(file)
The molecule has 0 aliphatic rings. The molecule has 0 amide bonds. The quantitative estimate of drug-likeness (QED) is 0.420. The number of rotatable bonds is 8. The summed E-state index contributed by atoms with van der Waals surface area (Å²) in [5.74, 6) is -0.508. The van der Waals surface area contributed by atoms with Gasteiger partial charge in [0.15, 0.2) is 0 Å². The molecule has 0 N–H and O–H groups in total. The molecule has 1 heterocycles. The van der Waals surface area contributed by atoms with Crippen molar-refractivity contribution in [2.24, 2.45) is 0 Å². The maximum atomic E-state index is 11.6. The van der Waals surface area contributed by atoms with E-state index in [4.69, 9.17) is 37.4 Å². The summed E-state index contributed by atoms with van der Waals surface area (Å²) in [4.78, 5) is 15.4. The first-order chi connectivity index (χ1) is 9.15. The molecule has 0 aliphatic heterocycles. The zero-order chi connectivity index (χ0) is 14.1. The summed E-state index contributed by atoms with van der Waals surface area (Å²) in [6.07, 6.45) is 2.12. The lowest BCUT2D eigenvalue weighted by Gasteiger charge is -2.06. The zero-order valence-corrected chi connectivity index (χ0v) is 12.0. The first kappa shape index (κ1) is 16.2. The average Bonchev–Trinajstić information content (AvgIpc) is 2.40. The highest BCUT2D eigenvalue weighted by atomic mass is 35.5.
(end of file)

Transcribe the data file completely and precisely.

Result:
The molecule has 0 aliphatic rings. The molecule has 0 amide bonds. The quantitative estimate of drug-likeness (QED) is 0.420. The number of rotatable bonds is 8. The summed E-state index contributed by atoms with van der Waals surface area (Å²) in [5.74, 6) is -0.508. The van der Waals surface area contributed by atoms with Gasteiger partial charge in [0.15, 0.2) is 0 Å². The molecule has 0 N–H and O–H groups in total. The molecule has 1 heterocycles. The van der Waals surface area contributed by atoms with Crippen molar-refractivity contribution in [2.24, 2.45) is 0 Å². The maximum atomic E-state index is 11.6. The van der Waals surface area contributed by atoms with E-state index in [4.69, 9.17) is 37.4 Å². The summed E-state index contributed by atoms with van der Waals surface area (Å²) in [4.78, 5) is 15.4. The first-order chi connectivity index (χ1) is 9.15. The molecule has 0 aliphatic heterocycles. The zero-order chi connectivity index (χ0) is 14.1. The summed E-state index contributed by atoms with van der Waals surface area (Å²) in [6.07, 6.45) is 2.12. The lowest BCUT2D eigenvalue weighted by Gasteiger charge is -2.06. The zero-order valence-corrected chi connectivity index (χ0v) is 12.0. The first kappa shape index (κ1) is 16.2. The average Bonchev–Trinajstić information content (AvgIpc) is 2.40. The highest BCUT2D eigenvalue weighted by atomic mass is 35.5.